An Outline of the History of Christian Thought Since Kant eBook

This eBook from the Gutenberg Project consists of approximately 317 pages of information about An Outline of the History of Christian Thought Since Kant.
historical point can be found at which the growth of doctrine ceased and the rule of faith was once for all settled, therefore an infallible authority outside of the development must have existed from the beginning, to provide a means of distinguishing true development from false.  This infallible guide is, of course, the Church.  It seems incredible that Newman could escape applying to the Church the same argument which he had so skilfully applied to Scripture and dogmatic history.  Similar is the case with the argument of the Grammar of Assent.  ’No man is certain of a truth who can endure the thought of its contrary.’  If the reason why I cannot endure the thought of the contradictory of a belief which I have made my own, is that so to think brings me pain and darkness, this does not prove my truth.  If my belief ever had its origin in reason, it must be ever refutable by reason.  It is not corroborated by the fact that I do not wish to see anything that would refute it.[8] This last fact may be in the highest degree an act of arbitrariness.  To make the impossibility of thinking the opposite, the test of truth, and then to shut one’s eyes to those evidences which might compel one to think the opposite, is the essence of irrationality.  One attains by this method indefinite assertiveness, but not certainty.  Newman lived in some seclusion in the Oratory of St. Philip Neri in Birmingham for many years.  A few distinguished men, and a number of his followers, in all not more than a hundred and fifty, went over to the Roman Church after him.  The defection was never so great as, in the first shock, it was supposed that it would be.  The outward influence of Newman upon the Anglican Church then ceased.  But the ideas which he put forth have certainly been of great influence in that Church to this day.  Most men know the portrait of the great cardinal, the wide forehead, ploughed deep with horizontal furrows, the pale cheek, down which ’long lines of shadow slope, which years and anxious thought and suffering give.’  One looks into the wonderful face of those last days—­Newman lived to his ninetieth year—­and wonders if he found in the infallible Church the peace which he so earnestly sought.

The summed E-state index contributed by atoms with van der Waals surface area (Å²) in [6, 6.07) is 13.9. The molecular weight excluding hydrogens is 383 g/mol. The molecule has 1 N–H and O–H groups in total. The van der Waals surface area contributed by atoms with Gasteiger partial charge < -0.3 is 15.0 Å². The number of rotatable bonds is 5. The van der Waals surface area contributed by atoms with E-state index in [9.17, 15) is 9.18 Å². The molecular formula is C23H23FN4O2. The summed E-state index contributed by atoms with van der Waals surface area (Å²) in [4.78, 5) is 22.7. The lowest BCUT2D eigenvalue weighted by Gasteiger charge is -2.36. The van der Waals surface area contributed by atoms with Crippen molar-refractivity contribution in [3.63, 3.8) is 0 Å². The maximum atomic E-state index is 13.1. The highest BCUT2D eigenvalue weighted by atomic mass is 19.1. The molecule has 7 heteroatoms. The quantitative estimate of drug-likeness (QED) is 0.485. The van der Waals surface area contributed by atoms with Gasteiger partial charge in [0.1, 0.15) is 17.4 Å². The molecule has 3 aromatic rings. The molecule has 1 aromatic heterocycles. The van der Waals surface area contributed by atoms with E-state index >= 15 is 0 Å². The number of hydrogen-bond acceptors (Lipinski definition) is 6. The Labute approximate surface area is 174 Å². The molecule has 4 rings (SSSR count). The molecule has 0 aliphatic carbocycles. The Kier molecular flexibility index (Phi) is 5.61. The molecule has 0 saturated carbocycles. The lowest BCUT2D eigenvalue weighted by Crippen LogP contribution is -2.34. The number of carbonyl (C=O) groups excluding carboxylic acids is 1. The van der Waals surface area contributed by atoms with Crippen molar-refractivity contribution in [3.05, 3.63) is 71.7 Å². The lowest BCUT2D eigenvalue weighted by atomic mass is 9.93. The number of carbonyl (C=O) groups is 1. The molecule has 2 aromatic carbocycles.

[Footnote 8:  Fairbairn, Catholicism, Roman and Anglican, p. 157.]


It was said that the Oxford Movement furnished the rationale of the reaction.  Many causes, of course, combine to make the situation of the Roman Church and the status of religion in the Latin countries of the Continent the lamentable one that it is.  That position is worst in those countries where the Roman Church has most nearly had free play.  The alienation both of the intellectual and civil life from organised religion is grave.  That the Roman Church occupies in England to-day a position more favourable than in almost any nation on the Continent, and better than it occupied in England at the beginning

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An Outline of the History of Christian Thought Since Kant from Project Gutenberg. Public domain.
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